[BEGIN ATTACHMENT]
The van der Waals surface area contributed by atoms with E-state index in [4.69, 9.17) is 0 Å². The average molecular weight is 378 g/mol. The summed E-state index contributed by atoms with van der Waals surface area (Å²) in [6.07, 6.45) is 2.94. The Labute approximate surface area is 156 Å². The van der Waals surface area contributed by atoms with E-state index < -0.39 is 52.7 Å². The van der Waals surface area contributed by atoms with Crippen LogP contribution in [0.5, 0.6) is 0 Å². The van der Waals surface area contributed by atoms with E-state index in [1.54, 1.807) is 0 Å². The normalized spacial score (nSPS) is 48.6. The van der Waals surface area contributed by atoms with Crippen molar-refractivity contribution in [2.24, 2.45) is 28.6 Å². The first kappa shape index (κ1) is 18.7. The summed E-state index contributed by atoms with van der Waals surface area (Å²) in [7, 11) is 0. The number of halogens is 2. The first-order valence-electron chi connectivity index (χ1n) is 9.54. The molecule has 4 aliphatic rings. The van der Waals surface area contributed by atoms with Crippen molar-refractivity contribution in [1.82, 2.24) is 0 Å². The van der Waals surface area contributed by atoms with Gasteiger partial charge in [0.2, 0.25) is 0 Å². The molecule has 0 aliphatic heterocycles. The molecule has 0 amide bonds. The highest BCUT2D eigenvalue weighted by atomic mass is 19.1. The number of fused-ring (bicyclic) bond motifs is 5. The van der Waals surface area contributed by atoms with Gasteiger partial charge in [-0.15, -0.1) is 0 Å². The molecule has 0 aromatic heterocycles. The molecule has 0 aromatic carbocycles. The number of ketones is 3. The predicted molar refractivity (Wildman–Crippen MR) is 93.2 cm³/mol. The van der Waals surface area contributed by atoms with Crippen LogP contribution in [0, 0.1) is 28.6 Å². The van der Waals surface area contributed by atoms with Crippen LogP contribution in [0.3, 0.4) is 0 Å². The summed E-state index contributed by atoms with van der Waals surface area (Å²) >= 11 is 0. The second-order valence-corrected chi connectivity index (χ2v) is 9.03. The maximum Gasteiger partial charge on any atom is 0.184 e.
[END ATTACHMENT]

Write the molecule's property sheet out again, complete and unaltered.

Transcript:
The van der Waals surface area contributed by atoms with E-state index in [4.69, 9.17) is 0 Å². The average molecular weight is 378 g/mol. The summed E-state index contributed by atoms with van der Waals surface area (Å²) in [6.07, 6.45) is 2.94. The Labute approximate surface area is 156 Å². The van der Waals surface area contributed by atoms with E-state index < -0.39 is 52.7 Å². The van der Waals surface area contributed by atoms with Crippen LogP contribution in [0.5, 0.6) is 0 Å². The van der Waals surface area contributed by atoms with E-state index in [1.54, 1.807) is 0 Å². The normalized spacial score (nSPS) is 48.6. The van der Waals surface area contributed by atoms with Crippen molar-refractivity contribution in [2.24, 2.45) is 28.6 Å². The first kappa shape index (κ1) is 18.7. The summed E-state index contributed by atoms with van der Waals surface area (Å²) in [7, 11) is 0. The number of halogens is 2. The first-order valence-electron chi connectivity index (χ1n) is 9.54. The molecule has 4 aliphatic rings. The van der Waals surface area contributed by atoms with Crippen molar-refractivity contribution in [1.82, 2.24) is 0 Å². The van der Waals surface area contributed by atoms with Gasteiger partial charge in [0.2, 0.25) is 0 Å². The molecule has 0 aliphatic heterocycles. The molecule has 0 amide bonds. The highest BCUT2D eigenvalue weighted by atomic mass is 19.1. The number of fused-ring (bicyclic) bond motifs is 5. The van der Waals surface area contributed by atoms with Gasteiger partial charge in [-0.15, -0.1) is 0 Å². The molecule has 0 aromatic heterocycles. The molecule has 0 aromatic carbocycles. The number of ketones is 3. The predicted molar refractivity (Wildman–Crippen MR) is 93.2 cm³/mol. The van der Waals surface area contributed by atoms with Crippen LogP contribution in [0, 0.1) is 28.6 Å². The van der Waals surface area contributed by atoms with Crippen LogP contribution in [0.3, 0.4) is 0 Å². The summed E-state index contributed by atoms with van der Waals surface area (Å²) >= 11 is 0. The second-order valence-corrected chi connectivity index (χ2v) is 9.03. The maximum Gasteiger partial charge on any atom is 0.184 e.